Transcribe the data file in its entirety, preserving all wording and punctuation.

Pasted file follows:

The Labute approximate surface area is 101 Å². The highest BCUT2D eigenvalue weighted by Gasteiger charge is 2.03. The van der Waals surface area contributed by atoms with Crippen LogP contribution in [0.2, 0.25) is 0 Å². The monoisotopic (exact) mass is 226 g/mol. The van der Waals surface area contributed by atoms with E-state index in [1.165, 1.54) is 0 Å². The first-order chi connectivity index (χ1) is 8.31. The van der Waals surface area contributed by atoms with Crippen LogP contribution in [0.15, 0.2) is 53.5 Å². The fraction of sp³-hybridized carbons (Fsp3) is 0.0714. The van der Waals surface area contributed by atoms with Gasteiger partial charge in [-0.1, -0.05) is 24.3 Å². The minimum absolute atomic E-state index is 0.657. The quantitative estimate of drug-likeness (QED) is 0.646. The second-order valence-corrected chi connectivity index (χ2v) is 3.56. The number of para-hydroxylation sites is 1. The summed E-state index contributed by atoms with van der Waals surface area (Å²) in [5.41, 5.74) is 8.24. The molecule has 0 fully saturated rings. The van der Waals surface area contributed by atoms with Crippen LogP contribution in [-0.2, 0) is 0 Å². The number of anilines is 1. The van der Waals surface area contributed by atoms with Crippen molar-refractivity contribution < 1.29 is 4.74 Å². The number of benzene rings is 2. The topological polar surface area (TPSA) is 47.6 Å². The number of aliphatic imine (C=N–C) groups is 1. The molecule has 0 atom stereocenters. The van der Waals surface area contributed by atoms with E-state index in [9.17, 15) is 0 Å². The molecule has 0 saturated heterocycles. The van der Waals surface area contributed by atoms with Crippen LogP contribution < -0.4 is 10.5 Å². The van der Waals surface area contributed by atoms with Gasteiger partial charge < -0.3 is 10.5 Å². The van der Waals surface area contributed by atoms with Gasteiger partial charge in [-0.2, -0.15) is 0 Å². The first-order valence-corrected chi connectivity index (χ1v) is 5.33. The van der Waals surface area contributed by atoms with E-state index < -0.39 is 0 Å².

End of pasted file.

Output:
The Labute approximate surface area is 101 Å². The highest BCUT2D eigenvalue weighted by Gasteiger charge is 2.03. The van der Waals surface area contributed by atoms with Crippen LogP contribution in [0.2, 0.25) is 0 Å². The monoisotopic (exact) mass is 226 g/mol. The van der Waals surface area contributed by atoms with E-state index in [1.165, 1.54) is 0 Å². The first-order chi connectivity index (χ1) is 8.31. The van der Waals surface area contributed by atoms with Crippen LogP contribution in [0.15, 0.2) is 53.5 Å². The fraction of sp³-hybridized carbons (Fsp3) is 0.0714. The van der Waals surface area contributed by atoms with Gasteiger partial charge in [-0.1, -0.05) is 24.3 Å². The minimum absolute atomic E-state index is 0.657. The quantitative estimate of drug-likeness (QED) is 0.646. The second-order valence-corrected chi connectivity index (χ2v) is 3.56. The number of para-hydroxylation sites is 1. The summed E-state index contributed by atoms with van der Waals surface area (Å²) in [5.41, 5.74) is 8.24. The molecule has 0 fully saturated rings. The van der Waals surface area contributed by atoms with Crippen LogP contribution in [-0.2, 0) is 0 Å². The number of anilines is 1. The van der Waals surface area contributed by atoms with Crippen molar-refractivity contribution < 1.29 is 4.74 Å². The number of benzene rings is 2. The topological polar surface area (TPSA) is 47.6 Å². The number of aliphatic imine (C=N–C) groups is 1. The molecule has 0 atom stereocenters. The van der Waals surface area contributed by atoms with E-state index in [9.17, 15) is 0 Å². The molecule has 0 saturated heterocycles. The van der Waals surface area contributed by atoms with Crippen LogP contribution < -0.4 is 10.5 Å². The van der Waals surface area contributed by atoms with Gasteiger partial charge < -0.3 is 10.5 Å². The van der Waals surface area contributed by atoms with Gasteiger partial charge in [-0.2, -0.15) is 0 Å². The first-order valence-corrected chi connectivity index (χ1v) is 5.33. The van der Waals surface area contributed by atoms with E-state index < -0.39 is 0 Å².